“When I spoke to this task force there was a vision within it between people asking ‘Why should we break our necks for these people when they don’t even recognize us as legitimately Jewish?’ and others saying ‘We’ve been as standoffish as they are and we need to reach out and find some common ground,’" Heilman said.

Some Hasidic community leaders resent what they describe as neglect by mainstream funders, including the federation. Their communities’ need is great: A whopping 59 percent of Hasidic households in greater New York are poor or near-poor, compared to 22 percent of modern Orthodox and 25 percent of non-Orthodox, the study showed.

“The funders and the foundation world totally ignore us. They do not appreciate our religious way of life. Yes we dress differently, but we’re still Jewish, we’re still people,” said Rabbi David Niederman, executive director and president of United Jewish Organizations of Williamsburg, Brooklyn. According to Jewish Community Study, 77,100 people live in Jewish households in Williamsburg, and account for 36 percent of all people in the neighborhood.

“There’s no question that an agency that deals with issues concerning the Jewish community should focus its efforts on the growing Jewish community,” Niederman said. “Community growth is a wonderful thing. With that the issues become larger and cannot be ignored.”

Rapfogel said that “Many funders rush to go to missions to Israel, the FSU, Cuba, but you can’t get them to go to Brooklyn. Partially because there’s a kind of revulsion, but also because there’s embarrassment that living so close to where they do is a tremendous amount of poverty and lack of education.”

But others say that the federation has been working to improve the connection.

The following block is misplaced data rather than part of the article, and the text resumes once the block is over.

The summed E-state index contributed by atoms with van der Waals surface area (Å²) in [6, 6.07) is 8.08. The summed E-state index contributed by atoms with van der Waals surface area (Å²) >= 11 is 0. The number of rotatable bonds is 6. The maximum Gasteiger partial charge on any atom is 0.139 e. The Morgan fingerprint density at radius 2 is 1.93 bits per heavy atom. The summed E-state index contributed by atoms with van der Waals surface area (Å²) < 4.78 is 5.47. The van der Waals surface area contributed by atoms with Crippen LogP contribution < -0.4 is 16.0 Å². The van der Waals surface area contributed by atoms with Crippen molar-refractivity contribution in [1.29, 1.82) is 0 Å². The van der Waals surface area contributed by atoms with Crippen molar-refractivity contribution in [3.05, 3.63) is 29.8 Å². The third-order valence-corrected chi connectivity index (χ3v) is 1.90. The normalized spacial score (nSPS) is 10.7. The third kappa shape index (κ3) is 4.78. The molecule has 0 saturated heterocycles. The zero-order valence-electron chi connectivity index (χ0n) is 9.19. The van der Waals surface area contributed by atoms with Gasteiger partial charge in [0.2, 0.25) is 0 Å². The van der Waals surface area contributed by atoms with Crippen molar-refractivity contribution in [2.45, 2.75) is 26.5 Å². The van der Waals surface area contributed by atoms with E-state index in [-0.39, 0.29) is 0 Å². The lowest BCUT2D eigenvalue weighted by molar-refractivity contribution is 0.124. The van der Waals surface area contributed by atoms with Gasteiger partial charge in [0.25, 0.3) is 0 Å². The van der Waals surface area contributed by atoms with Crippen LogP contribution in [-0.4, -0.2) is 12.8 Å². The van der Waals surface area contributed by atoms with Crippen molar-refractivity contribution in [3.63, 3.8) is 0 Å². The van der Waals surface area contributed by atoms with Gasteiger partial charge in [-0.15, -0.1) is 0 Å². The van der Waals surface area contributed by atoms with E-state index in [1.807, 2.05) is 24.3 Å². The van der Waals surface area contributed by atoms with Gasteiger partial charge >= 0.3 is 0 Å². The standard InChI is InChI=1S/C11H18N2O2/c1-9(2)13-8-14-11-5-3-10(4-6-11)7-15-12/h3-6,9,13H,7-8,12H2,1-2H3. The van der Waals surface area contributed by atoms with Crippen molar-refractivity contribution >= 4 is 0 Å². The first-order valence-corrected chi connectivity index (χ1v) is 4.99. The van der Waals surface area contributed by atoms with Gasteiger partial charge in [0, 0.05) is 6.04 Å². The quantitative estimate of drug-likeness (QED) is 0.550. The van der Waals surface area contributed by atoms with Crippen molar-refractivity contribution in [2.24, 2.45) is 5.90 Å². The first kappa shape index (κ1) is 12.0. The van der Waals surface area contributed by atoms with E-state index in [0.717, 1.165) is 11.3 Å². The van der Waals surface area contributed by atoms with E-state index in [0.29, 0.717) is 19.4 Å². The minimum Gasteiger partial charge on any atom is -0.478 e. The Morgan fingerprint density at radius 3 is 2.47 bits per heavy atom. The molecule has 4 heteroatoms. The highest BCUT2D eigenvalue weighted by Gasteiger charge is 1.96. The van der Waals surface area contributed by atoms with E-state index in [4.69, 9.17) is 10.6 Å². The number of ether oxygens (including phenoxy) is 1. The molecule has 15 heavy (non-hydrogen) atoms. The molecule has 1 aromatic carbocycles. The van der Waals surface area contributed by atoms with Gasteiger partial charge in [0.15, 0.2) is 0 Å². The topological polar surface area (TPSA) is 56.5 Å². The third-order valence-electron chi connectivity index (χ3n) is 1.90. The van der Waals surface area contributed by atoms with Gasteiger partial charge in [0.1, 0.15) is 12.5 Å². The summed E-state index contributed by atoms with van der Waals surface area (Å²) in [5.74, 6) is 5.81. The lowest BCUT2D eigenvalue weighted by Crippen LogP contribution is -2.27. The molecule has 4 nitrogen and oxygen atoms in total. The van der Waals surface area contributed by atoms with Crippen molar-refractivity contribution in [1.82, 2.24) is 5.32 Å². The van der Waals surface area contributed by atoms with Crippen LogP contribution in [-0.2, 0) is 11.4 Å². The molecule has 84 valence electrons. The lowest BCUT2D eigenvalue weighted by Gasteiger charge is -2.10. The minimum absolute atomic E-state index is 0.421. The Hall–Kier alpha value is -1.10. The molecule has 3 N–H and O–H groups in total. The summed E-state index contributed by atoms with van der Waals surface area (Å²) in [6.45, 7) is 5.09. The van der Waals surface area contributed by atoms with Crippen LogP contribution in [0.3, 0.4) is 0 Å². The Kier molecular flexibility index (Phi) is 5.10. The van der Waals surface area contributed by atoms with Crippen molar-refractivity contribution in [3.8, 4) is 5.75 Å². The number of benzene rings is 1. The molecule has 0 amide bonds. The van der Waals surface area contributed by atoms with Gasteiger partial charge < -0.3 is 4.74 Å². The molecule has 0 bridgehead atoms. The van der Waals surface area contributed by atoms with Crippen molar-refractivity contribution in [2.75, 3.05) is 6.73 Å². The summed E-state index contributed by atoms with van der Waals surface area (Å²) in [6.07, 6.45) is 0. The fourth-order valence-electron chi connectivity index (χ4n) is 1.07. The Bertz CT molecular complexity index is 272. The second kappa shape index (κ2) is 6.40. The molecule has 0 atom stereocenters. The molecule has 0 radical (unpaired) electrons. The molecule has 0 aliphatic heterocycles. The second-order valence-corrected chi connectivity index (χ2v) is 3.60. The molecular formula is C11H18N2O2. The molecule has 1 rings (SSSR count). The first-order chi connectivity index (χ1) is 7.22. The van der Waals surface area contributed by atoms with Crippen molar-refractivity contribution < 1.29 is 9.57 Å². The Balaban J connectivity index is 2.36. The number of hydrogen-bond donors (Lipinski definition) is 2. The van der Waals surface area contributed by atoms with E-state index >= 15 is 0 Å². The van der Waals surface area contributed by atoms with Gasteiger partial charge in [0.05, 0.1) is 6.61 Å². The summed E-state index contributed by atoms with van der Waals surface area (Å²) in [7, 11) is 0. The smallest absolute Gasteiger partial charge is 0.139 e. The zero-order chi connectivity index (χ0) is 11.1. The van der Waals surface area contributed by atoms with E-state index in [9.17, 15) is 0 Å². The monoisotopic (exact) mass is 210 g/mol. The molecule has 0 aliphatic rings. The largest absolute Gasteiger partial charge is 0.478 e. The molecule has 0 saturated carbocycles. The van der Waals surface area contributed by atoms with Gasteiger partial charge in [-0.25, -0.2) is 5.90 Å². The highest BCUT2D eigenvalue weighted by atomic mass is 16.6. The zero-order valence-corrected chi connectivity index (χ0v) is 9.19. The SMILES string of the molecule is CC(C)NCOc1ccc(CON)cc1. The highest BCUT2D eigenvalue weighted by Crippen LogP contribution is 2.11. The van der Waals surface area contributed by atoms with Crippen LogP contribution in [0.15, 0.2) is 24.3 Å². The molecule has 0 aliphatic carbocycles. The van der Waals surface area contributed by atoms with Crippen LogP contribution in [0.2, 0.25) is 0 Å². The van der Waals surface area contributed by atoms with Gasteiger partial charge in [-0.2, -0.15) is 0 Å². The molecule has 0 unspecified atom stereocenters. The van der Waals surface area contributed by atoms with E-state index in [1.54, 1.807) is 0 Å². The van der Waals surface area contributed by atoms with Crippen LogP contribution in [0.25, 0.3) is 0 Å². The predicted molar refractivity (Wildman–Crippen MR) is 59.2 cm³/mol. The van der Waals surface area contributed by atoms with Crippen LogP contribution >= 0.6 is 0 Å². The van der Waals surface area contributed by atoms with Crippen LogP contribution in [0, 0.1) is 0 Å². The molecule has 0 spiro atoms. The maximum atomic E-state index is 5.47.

The relationship is changing, said Rabbi Yerucham Silber, executive director of the Borough Park Jewish Community Council, which provides social services to 7,000 people a year. “The federation responds to what the need is. Right now the need is in the Haredi and Russian-speaking communities. They have been responding,” he said.

There is also a concern among federation leaders that the Haredi communities are interested only in receiving help and not participating as donors in the larger communal system. The Haredi world has its own, well-developed systems of food pantries, wig and bridal gown-lending services and other, informal ways of supporting the needy in their midst.

The leader of one Borough Park social services organization said that it is unlikely that Haredi Jews would ever agree to be funders of the Jewish federation, because their decisions about how to allocate their tzedakah are governed by the shulchan aruch, or Code of Jewish Law. The federation’s “decisions where to put their grants are not governed by shulchan aruch, so their charity is not the charity of an Orthodox person.” For instance, he said, “they fund some LGBT whatever, how is that permissible for masser (tithe) money? There’s always going to be that gap. Its almost impossible to overcome.”

But Ruskay said that the Haredi communities need to show interest in growing their relationship.

“A point of departure in relationships is to say ‘I need to own 50 percent of a bad relationship.’ I would say the level of mutual lack of understanding, suspicion and sense of being judged negatively is a result of lack of communication, of different understandings of what it means to be Jewish and the imperatives that need to come with it, and a failure of leadership to affirm strongly enough in all communities that although we may understand God, Torah and obligation quite differently, we share a history and destiny.

“We’re about collective Jewish responsibility,” Ruskay said. “How can we understand that and find ways all communities can jointly undertake efforts to strengthen efforts?”

Borough Park’s Silber recommends that the federation hire a Haredi Jew specifically “to increase the communication and outreach, to work exclusively in the community, and to do fundraising in the community.

“They don’t have a lot of fundraising success because the Haredi community is very self sufficient,” said Silber. “UJA should make a concerted effort to increase fundraising here, which would increase board involvement. And if more Haredi people became board members it would have more of an effect on funding Haredi projects.”

According to the Met Council’s Rapfogel, “The Haredi community bears a tremendous amount of this responsibility. What came first, Haredi dislike of the secular or Reform and Conservative Jews or the other way around? We have to figure out ways to see past that.”

Ruskay, for his part, says that he’s trying. In an effort to become more familiar with the community, he has begun reading a popular Haredi newspaper. “I now frequently turn to the pages of Hamodia,” he said.